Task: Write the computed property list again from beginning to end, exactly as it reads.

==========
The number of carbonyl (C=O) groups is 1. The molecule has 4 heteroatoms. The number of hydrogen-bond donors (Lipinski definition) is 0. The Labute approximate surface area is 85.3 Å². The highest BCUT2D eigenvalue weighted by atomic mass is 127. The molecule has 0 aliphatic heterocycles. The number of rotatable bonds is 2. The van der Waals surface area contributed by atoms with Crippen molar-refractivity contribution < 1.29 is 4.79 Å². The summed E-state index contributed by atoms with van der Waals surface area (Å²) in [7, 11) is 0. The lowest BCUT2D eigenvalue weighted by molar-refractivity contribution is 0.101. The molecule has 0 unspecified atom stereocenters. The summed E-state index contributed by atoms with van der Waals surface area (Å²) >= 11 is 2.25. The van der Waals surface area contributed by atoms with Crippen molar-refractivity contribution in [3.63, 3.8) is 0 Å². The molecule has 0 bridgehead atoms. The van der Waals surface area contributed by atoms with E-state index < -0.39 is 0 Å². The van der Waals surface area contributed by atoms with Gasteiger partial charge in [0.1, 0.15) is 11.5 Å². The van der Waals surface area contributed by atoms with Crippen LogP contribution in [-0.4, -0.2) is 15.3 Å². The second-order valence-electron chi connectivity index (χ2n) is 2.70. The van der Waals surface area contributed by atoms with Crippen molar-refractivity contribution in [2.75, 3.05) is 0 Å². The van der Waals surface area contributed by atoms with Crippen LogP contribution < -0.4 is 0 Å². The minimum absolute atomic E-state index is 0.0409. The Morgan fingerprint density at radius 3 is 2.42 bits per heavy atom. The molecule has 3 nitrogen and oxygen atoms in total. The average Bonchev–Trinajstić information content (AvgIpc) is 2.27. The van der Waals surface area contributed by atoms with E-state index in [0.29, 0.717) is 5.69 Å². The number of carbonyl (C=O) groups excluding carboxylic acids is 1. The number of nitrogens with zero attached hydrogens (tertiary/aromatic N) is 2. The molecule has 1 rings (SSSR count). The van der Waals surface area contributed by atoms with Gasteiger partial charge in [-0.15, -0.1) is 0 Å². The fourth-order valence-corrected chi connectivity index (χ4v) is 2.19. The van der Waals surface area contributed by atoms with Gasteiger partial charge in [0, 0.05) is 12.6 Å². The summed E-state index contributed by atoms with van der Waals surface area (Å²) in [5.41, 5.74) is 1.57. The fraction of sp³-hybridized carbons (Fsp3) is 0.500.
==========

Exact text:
The number of carbonyl (C=O) groups is 1. The molecule has 4 heteroatoms. The number of hydrogen-bond donors (Lipinski definition) is 0. The Labute approximate surface area is 85.3 Å². The highest BCUT2D eigenvalue weighted by atomic mass is 127. The molecule has 0 aliphatic heterocycles. The number of rotatable bonds is 2. The van der Waals surface area contributed by atoms with Crippen molar-refractivity contribution < 1.29 is 4.79 Å². The summed E-state index contributed by atoms with van der Waals surface area (Å²) in [7, 11) is 0. The lowest BCUT2D eigenvalue weighted by molar-refractivity contribution is 0.101. The molecule has 0 unspecified atom stereocenters. The summed E-state index contributed by atoms with van der Waals surface area (Å²) >= 11 is 2.25. The van der Waals surface area contributed by atoms with Crippen molar-refractivity contribution in [3.63, 3.8) is 0 Å². The molecule has 0 bridgehead atoms. The van der Waals surface area contributed by atoms with E-state index < -0.39 is 0 Å². The van der Waals surface area contributed by atoms with Gasteiger partial charge in [0.1, 0.15) is 11.5 Å². The van der Waals surface area contributed by atoms with Crippen LogP contribution in [-0.4, -0.2) is 15.3 Å². The second-order valence-electron chi connectivity index (χ2n) is 2.70. The van der Waals surface area contributed by atoms with Crippen molar-refractivity contribution in [2.75, 3.05) is 0 Å². The van der Waals surface area contributed by atoms with Crippen LogP contribution < -0.4 is 0 Å². The minimum absolute atomic E-state index is 0.0409. The Morgan fingerprint density at radius 3 is 2.42 bits per heavy atom. The molecule has 3 nitrogen and oxygen atoms in total. The average Bonchev–Trinajstić information content (AvgIpc) is 2.27. The van der Waals surface area contributed by atoms with E-state index in [0.29, 0.717) is 5.69 Å². The number of carbonyl (C=O) groups excluding carboxylic acids is 1. The number of nitrogens with zero attached hydrogens (tertiary/aromatic N) is 2. The molecule has 1 rings (SSSR count). The van der Waals surface area contributed by atoms with Gasteiger partial charge in [-0.15, -0.1) is 0 Å². The fourth-order valence-corrected chi connectivity index (χ4v) is 2.19. The van der Waals surface area contributed by atoms with Gasteiger partial charge in [0, 0.05) is 12.6 Å². The summed E-state index contributed by atoms with van der Waals surface area (Å²) in [5.41, 5.74) is 1.57. The fraction of sp³-hybridized carbons (Fsp3) is 0.500.